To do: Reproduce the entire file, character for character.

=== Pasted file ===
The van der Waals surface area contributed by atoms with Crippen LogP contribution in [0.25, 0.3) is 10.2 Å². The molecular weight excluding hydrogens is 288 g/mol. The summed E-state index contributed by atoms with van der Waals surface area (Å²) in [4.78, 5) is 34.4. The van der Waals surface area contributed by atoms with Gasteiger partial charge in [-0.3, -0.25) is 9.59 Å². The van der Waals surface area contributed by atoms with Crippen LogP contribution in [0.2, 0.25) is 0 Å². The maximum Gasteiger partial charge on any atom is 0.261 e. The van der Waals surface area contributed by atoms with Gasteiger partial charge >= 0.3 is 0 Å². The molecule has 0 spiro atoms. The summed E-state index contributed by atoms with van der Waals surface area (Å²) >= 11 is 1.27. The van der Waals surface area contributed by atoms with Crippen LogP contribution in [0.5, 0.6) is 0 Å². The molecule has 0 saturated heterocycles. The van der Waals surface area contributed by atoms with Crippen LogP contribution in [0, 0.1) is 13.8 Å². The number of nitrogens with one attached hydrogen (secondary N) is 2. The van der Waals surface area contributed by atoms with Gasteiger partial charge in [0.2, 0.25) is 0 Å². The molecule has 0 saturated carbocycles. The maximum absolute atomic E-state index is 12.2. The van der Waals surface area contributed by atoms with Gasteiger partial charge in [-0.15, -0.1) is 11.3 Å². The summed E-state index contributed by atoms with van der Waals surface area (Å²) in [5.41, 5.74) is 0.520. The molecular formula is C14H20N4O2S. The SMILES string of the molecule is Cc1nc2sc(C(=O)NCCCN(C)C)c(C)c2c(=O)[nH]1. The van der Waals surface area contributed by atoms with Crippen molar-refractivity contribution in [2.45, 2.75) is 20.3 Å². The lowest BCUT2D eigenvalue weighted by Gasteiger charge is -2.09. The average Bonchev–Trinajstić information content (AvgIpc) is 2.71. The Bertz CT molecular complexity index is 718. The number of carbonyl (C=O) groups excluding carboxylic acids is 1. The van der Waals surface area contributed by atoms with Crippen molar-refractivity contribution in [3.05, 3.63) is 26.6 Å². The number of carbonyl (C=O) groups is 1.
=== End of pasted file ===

The van der Waals surface area contributed by atoms with Crippen LogP contribution in [0.25, 0.3) is 10.2 Å². The molecular weight excluding hydrogens is 288 g/mol. The summed E-state index contributed by atoms with van der Waals surface area (Å²) in [4.78, 5) is 34.4. The van der Waals surface area contributed by atoms with Gasteiger partial charge in [-0.3, -0.25) is 9.59 Å². The van der Waals surface area contributed by atoms with Crippen LogP contribution in [0.2, 0.25) is 0 Å². The maximum Gasteiger partial charge on any atom is 0.261 e. The van der Waals surface area contributed by atoms with Gasteiger partial charge >= 0.3 is 0 Å². The molecule has 0 spiro atoms. The summed E-state index contributed by atoms with van der Waals surface area (Å²) >= 11 is 1.27. The van der Waals surface area contributed by atoms with Crippen LogP contribution in [0.5, 0.6) is 0 Å². The molecule has 0 saturated heterocycles. The van der Waals surface area contributed by atoms with Crippen LogP contribution in [0, 0.1) is 13.8 Å². The number of nitrogens with one attached hydrogen (secondary N) is 2. The van der Waals surface area contributed by atoms with Gasteiger partial charge in [0.2, 0.25) is 0 Å². The molecule has 0 saturated carbocycles. The maximum absolute atomic E-state index is 12.2. The van der Waals surface area contributed by atoms with Gasteiger partial charge in [-0.15, -0.1) is 11.3 Å². The summed E-state index contributed by atoms with van der Waals surface area (Å²) in [5.41, 5.74) is 0.520. The molecular formula is C14H20N4O2S. The SMILES string of the molecule is Cc1nc2sc(C(=O)NCCCN(C)C)c(C)c2c(=O)[nH]1. The van der Waals surface area contributed by atoms with Crippen molar-refractivity contribution in [2.45, 2.75) is 20.3 Å². The lowest BCUT2D eigenvalue weighted by Gasteiger charge is -2.09. The average Bonchev–Trinajstić information content (AvgIpc) is 2.71. The Bertz CT molecular complexity index is 718. The number of carbonyl (C=O) groups excluding carboxylic acids is 1. The van der Waals surface area contributed by atoms with Crippen molar-refractivity contribution in [3.05, 3.63) is 26.6 Å². The number of carbonyl (C=O) groups is 1.